Jalal Chandio

Jalal Chandio (Sindhi: جلال چانڊيو) was a Sindhi folk singer. He was born in 1944 in the village of Harpal Jo Hat, near Phul Naushahro Feroze District. He was the only expert of yaktara & chapri at the time, and his singing style made him popular among Sindh and all of Pakistan. He died on 10 January 2001 due to kidney failure.[1]

Jalal Chandio
جلال چانڊيو
Birth nameJalal Khan chandio جلال خان چانڊيو
Born1944
Harpal Jo Hat, near Phul Naushahro Feroze District, Sindh, Pakistan
OriginSindhi, sraiki, urdu
Died10 January 2001(2001-01-10) (aged 57)
Karachi Sindh
GenresFilm music, Kafi, Sindhi
Occupation(s)Legend of sindhi playback singer, artist, public singer
Instrument(s)harmonium,یڪتارو، dholak
Years active1970–1999

Early lifeEdit

Jalal Chandio was born to Haji Faiz Muhammad Chandio, who owned a large number of cattle. Jalal Chandio was not interested in academics and thus remained a shepherd during his younger days.

Singing careerEdit

Chandio was fond of singing since childhood, but his parents sent him to the village of Nawan Jatoi to learn the profession of tailoring instead. Disheartened, he left tailoring to start singing.[2] His teacher was Fakir Ali Gul Mahar, who accompanied Chandio to almost all of his singing concerts. In 1973, Chandio began solo performances after receiving permission from his mentor.

He was an expert of yaktara & chapri (musical instruments).[3] His singing style made him popular among his fans.[4][5] He promoted the yaktara and chapri in Pakistani folk music.

Jalal Chandio (movie)Edit

A film Jalal Chandio was made in his lifetime in which Chandio played his own character.[6]

CreditsEdit

It is believed that Jalal Chandio released a thousand audio cassettes as well as ten thousand songs during his lifetime. Since he was unschooled, he would often memorize his own songs.[7] He was known as the king of Sindhi singers because he promoted Sindhi songs worldwide when media was not common. He had possessed enormous qualities and most importantly generosity. It was reported that he gave his buffalo to an old lady whose buffalo was stolen.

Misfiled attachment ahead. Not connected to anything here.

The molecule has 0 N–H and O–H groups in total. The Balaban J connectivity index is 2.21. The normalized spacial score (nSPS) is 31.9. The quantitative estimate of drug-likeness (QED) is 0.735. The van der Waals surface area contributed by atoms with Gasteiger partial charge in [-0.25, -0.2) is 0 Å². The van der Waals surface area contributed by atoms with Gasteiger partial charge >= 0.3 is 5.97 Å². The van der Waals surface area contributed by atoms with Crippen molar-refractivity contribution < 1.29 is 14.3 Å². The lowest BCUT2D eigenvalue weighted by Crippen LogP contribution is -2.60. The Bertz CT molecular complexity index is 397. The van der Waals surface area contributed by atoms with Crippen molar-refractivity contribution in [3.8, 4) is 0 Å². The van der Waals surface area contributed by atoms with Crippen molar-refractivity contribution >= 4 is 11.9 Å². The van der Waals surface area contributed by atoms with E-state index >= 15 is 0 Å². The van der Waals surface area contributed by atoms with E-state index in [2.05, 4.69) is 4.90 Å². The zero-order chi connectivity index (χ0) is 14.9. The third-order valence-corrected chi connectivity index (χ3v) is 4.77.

Spiritual affiliationEdit

Chandio was a spiritual disciple of Mahdi Shah of Shahpur Jehanian. He used to sing on Urs for almost all the saints out of his fondness for them.[8] He had an affiliation with the famous Sindhi Poet Shah Abdul Latif Bhittai and therefore he performed on his many of his urs.

AwardsEdit

He received several awards in his country and beyond. In 1999, the provincial Government of Sindh's Department of Culture and Tourism recognized Jalal's contribution to singing and awarded him the 'Latif Award'. Among the many awards that Jalal received, one came from the local Sindhi music maestro Ustad Manzoor Ali Khan, for his dedication to the profession.[9]

DeathEdit

During the beginning of 2000, Chandio became ill due to kidney failure and was admitted to Liaqat National Hospital Karachi before being discargched after one month of treatment. During his admission to the hospital, the then Culture Secretary Hameed Akhond supported him and provided a TV for watching cricket in his hospital room. In December 2000, he felt pain again in his kidney and was shifted to Hyderabad and then later to SIUT Karachi for proper medical treatment. Doctors advised that he was suffering last stage kidney failure and that he needed blood on a daily basis. He died on 10 January 2001 at about 1030 hours at SIUT Karachi.

ReferencesEdit

  1. ^ Folk music: From the folk, for the folk, Rafique Wassan, Daily Dawn, Karachi, 1 February 2015
  2. ^ "Folk music: From the folk, for the folk". February 2015.
  3. ^ http://www.sindhsalamat.com/threads/9564/
  4. ^ http://www.sindhnewsonline.com/index.php/sindh/karachi/item/16544-15[permanent dead link]
  5. ^ http://affairnews.com/2015/01/%D8%AC%D9%84%D8%A7%D9%84-%DA%86%D8%A7%D9%86%DA%8A%D9%8A%D9%88-%D8%B3%D9%86%DA%8C%D9%8A-%D8%B9%D9%88%D8%A7%D9%85%D9%8A-%D8%B3%D9%86%DA%AF%D9%8A%D8%AA-%D8%AC%D9%88-%D8%B3%D9%BE%D8%B1-%D8%A7%D8%B3%D9%BD/
  6. ^ "Mazhar.dk".
  7. ^ "Archived copy". Archived from the original on 1 November 2019. Retrieved 13 May 2016.{{cite web}}: CS1 maint: archived copy as title (link)
  8. ^ "مضمون ؛ جاويد چانڊيو | روزاني برکا ڪراچي". Archived from the original on 13 May 2016. Retrieved 13 May 2016.
  9. ^ Legends of Modern Sindh, book by: Prof: Hassan Bux Noonari, Published by Roshni Publication 2015, Page 144